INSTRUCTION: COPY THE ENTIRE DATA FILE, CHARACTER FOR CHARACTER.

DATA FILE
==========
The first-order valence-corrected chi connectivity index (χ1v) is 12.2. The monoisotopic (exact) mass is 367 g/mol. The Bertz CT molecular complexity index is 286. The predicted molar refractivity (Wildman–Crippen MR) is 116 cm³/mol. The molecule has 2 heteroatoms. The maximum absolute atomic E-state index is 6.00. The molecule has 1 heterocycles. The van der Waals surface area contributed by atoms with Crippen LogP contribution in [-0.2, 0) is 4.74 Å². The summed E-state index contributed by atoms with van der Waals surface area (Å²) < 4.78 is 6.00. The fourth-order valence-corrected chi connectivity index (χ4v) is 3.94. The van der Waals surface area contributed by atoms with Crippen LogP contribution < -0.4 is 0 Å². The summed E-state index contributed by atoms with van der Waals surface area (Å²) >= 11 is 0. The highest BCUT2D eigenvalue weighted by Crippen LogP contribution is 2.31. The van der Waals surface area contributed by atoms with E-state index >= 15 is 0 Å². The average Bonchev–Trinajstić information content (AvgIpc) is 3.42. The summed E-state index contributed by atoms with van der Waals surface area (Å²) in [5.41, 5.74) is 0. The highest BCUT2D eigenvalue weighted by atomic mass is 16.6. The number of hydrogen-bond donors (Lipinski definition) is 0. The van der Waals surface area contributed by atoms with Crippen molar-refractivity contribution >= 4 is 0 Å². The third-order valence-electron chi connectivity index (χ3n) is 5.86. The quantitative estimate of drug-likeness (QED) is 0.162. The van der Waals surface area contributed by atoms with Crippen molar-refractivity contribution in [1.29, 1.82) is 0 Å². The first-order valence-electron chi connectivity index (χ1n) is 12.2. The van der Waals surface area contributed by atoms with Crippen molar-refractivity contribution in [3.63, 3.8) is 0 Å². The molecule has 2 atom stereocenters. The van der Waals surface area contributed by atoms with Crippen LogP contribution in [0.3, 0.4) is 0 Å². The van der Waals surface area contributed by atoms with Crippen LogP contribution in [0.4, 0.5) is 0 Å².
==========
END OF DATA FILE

The first-order valence-corrected chi connectivity index (χ1v) is 12.2. The monoisotopic (exact) mass is 367 g/mol. The Bertz CT molecular complexity index is 286. The predicted molar refractivity (Wildman–Crippen MR) is 116 cm³/mol. The molecule has 2 heteroatoms. The maximum absolute atomic E-state index is 6.00. The molecule has 1 heterocycles. The van der Waals surface area contributed by atoms with Crippen LogP contribution in [-0.2, 0) is 4.74 Å². The summed E-state index contributed by atoms with van der Waals surface area (Å²) < 4.78 is 6.00. The fourth-order valence-corrected chi connectivity index (χ4v) is 3.94. The van der Waals surface area contributed by atoms with Crippen LogP contribution < -0.4 is 0 Å². The summed E-state index contributed by atoms with van der Waals surface area (Å²) >= 11 is 0. The highest BCUT2D eigenvalue weighted by Crippen LogP contribution is 2.31. The van der Waals surface area contributed by atoms with E-state index >= 15 is 0 Å². The average Bonchev–Trinajstić information content (AvgIpc) is 3.42. The summed E-state index contributed by atoms with van der Waals surface area (Å²) in [5.41, 5.74) is 0. The highest BCUT2D eigenvalue weighted by atomic mass is 16.6. The number of hydrogen-bond donors (Lipinski definition) is 0. The van der Waals surface area contributed by atoms with Crippen molar-refractivity contribution >= 4 is 0 Å². The third-order valence-electron chi connectivity index (χ3n) is 5.86. The quantitative estimate of drug-likeness (QED) is 0.162. The van der Waals surface area contributed by atoms with Crippen molar-refractivity contribution in [1.29, 1.82) is 0 Å². The first-order valence-electron chi connectivity index (χ1n) is 12.2. The van der Waals surface area contributed by atoms with Crippen molar-refractivity contribution in [3.63, 3.8) is 0 Å². The molecule has 2 atom stereocenters. The van der Waals surface area contributed by atoms with Crippen LogP contribution in [0.3, 0.4) is 0 Å². The van der Waals surface area contributed by atoms with Crippen LogP contribution in [0.4, 0.5) is 0 Å².